Graph 1. Repeatability of the mixer test with samples 2 and 3.
The carbon black was added after a period of 5 minutes. Due to the location of the conductivity sensor in the mixer chamber, the measure of conductivity showed an instant increase upon adding the carbon black. After the carbon black was mixed more thoroughly, the comparative conductivity was observed to decrease again because particles of carbon black were better distributed inside the polymer matrix. After a period of 15 minutes, the output value was 620 and 550 mS, respectively. Upon adding the carbon black, a higher torque signal (blue curves) was obtained as it reinforced the polymer melt, but this leveled out toward the end of the mixing time at 17 Nm. The results demonstrate good repeatability for the test method. Graph 2 shows the variation between the two batches of carbon black type 1, that is, sample 1 and sample 2.
Graph 2. Variance of two batches of carbon black type 1 (sample 1 and sample 2).
Comparative conductivity readings demonstrate a variation, whereas the torque for both samples (blue curves) was found to be equal with 17 Nm toward the end of the test. After mixing for 15 minutes, Batch 1 of carbon black type 1 (sample 1) was found to have a value of 1890 mS (light red curve) when compared to batch 2 of carbon black type 1 (sample 2) with just 620 mS (dark red line). All conducted tests were compared (see Graph 3), which showed good agreement with the electrical conductivity of the raw carbon blacks given in Table 1.
Graph 3. Rheograms of all four types of carbon black tested.
At the end of the mixer test, carbon black type 2 (pink line) displayed the highest comparative conductivity with 12,200 mS. Carbon black type 3 (violet line) with a baseline value of 245 mS after mixing for 15 minutes was not conductive. Similar torque curves were observed in all conductive carbon blacks. However, after the carbon black was added to the polymer melt, the torque curve of the nonconductive CB3 was slightly different.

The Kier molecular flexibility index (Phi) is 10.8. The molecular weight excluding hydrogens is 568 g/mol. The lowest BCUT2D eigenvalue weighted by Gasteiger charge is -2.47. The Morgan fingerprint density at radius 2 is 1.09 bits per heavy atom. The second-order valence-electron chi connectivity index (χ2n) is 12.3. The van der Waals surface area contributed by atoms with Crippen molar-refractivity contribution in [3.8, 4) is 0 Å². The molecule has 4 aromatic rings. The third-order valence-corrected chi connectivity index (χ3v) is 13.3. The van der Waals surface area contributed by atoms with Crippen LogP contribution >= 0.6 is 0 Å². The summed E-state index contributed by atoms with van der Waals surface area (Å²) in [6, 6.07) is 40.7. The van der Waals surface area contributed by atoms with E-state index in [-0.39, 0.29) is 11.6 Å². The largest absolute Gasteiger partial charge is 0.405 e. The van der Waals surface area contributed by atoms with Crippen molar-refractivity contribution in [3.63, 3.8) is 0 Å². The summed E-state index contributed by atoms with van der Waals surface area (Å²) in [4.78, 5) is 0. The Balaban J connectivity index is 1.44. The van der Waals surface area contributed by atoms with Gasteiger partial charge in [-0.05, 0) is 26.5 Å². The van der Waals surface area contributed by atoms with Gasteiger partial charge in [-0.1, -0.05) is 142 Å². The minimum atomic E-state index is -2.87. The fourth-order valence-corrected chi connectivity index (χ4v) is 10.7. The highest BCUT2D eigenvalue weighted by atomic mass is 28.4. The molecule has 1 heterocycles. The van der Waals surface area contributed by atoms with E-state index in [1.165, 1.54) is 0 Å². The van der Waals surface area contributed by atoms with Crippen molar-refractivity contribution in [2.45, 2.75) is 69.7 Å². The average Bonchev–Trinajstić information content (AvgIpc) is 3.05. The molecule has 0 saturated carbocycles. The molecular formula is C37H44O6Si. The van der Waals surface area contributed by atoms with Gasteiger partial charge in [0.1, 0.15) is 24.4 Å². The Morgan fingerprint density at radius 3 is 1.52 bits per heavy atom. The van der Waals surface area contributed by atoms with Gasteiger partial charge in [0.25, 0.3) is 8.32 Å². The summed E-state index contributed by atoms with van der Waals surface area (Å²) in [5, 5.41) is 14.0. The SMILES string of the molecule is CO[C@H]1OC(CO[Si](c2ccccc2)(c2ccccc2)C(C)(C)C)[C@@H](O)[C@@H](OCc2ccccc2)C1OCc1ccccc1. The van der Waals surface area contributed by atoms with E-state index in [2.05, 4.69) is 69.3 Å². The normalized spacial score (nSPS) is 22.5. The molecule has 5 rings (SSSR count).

By using the HAAKE PolyLab OS system equipped with a batch mixer, researchers can get reproducible results of comparative conductivity data easily and rapidly. This article demonstrated how that can be accomplished by using HDPE samples with different types of carbon black. Variations in different types and batches of carbon black can be reliably tracked. The quantified results showed good correlation with the values achieved through the van der Pauw method1 for electrical conductivity (see Table 1). Furthermore, with comparative conductivity measurement, a more precise characterization of the value can be realized to aid material scientists to further improve their formulations. Moreover, this test method can also be applied to rubber applications2.
References and Further Reading
A Method of Measuring Specific Resistivity and Hall Effect of Discs of Arbitrary Shapel. - J. van der Pauw: Philips Res. Reports 13 (1), 1958, p. 1-9.
- Macro- and microdispersion of carbon black in liquid silicone rubbers Le, H. H.; Ilisch, Sybill; Radusch, Hans-Joachim; Steinberger, H.; Plastics, rubber and composites. - London: IOM, Bd. 37.2008, 8, S. 367-375.
This information has been sourced, reviewed and adapted from materials provided by Thermo Fisher Scientific – Materials & Structural Analysis.